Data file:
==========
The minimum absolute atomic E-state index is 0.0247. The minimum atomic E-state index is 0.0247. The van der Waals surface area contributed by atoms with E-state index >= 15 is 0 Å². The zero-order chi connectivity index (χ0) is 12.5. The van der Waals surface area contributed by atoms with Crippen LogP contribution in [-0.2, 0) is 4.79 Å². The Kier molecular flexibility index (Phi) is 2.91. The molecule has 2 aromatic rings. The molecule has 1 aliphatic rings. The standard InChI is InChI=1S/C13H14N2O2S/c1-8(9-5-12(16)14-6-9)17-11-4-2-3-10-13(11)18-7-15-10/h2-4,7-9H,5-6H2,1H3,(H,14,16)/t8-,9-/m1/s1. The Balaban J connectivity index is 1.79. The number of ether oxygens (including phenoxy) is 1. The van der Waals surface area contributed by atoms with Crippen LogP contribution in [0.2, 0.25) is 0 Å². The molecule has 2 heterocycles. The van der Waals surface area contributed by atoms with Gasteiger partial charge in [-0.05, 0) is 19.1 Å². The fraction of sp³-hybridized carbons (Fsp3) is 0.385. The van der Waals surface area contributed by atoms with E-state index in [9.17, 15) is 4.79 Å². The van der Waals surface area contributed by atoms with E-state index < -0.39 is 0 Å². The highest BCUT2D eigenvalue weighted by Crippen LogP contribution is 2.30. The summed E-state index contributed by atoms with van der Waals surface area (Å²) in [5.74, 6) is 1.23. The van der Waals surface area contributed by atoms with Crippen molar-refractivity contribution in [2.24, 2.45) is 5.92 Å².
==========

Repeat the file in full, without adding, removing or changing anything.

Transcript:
The minimum absolute atomic E-state index is 0.0247. The minimum atomic E-state index is 0.0247. The van der Waals surface area contributed by atoms with E-state index >= 15 is 0 Å². The zero-order chi connectivity index (χ0) is 12.5. The van der Waals surface area contributed by atoms with Crippen LogP contribution in [-0.2, 0) is 4.79 Å². The Kier molecular flexibility index (Phi) is 2.91. The molecule has 2 aromatic rings. The molecule has 1 aliphatic rings. The standard InChI is InChI=1S/C13H14N2O2S/c1-8(9-5-12(16)14-6-9)17-11-4-2-3-10-13(11)18-7-15-10/h2-4,7-9H,5-6H2,1H3,(H,14,16)/t8-,9-/m1/s1. The Balaban J connectivity index is 1.79. The number of ether oxygens (including phenoxy) is 1. The van der Waals surface area contributed by atoms with Crippen LogP contribution in [0.2, 0.25) is 0 Å². The molecule has 2 heterocycles. The van der Waals surface area contributed by atoms with Gasteiger partial charge in [-0.05, 0) is 19.1 Å². The fraction of sp³-hybridized carbons (Fsp3) is 0.385. The van der Waals surface area contributed by atoms with E-state index in [9.17, 15) is 4.79 Å². The van der Waals surface area contributed by atoms with E-state index < -0.39 is 0 Å². The highest BCUT2D eigenvalue weighted by Crippen LogP contribution is 2.30. The summed E-state index contributed by atoms with van der Waals surface area (Å²) in [5.74, 6) is 1.23. The van der Waals surface area contributed by atoms with Crippen molar-refractivity contribution in [2.24, 2.45) is 5.92 Å².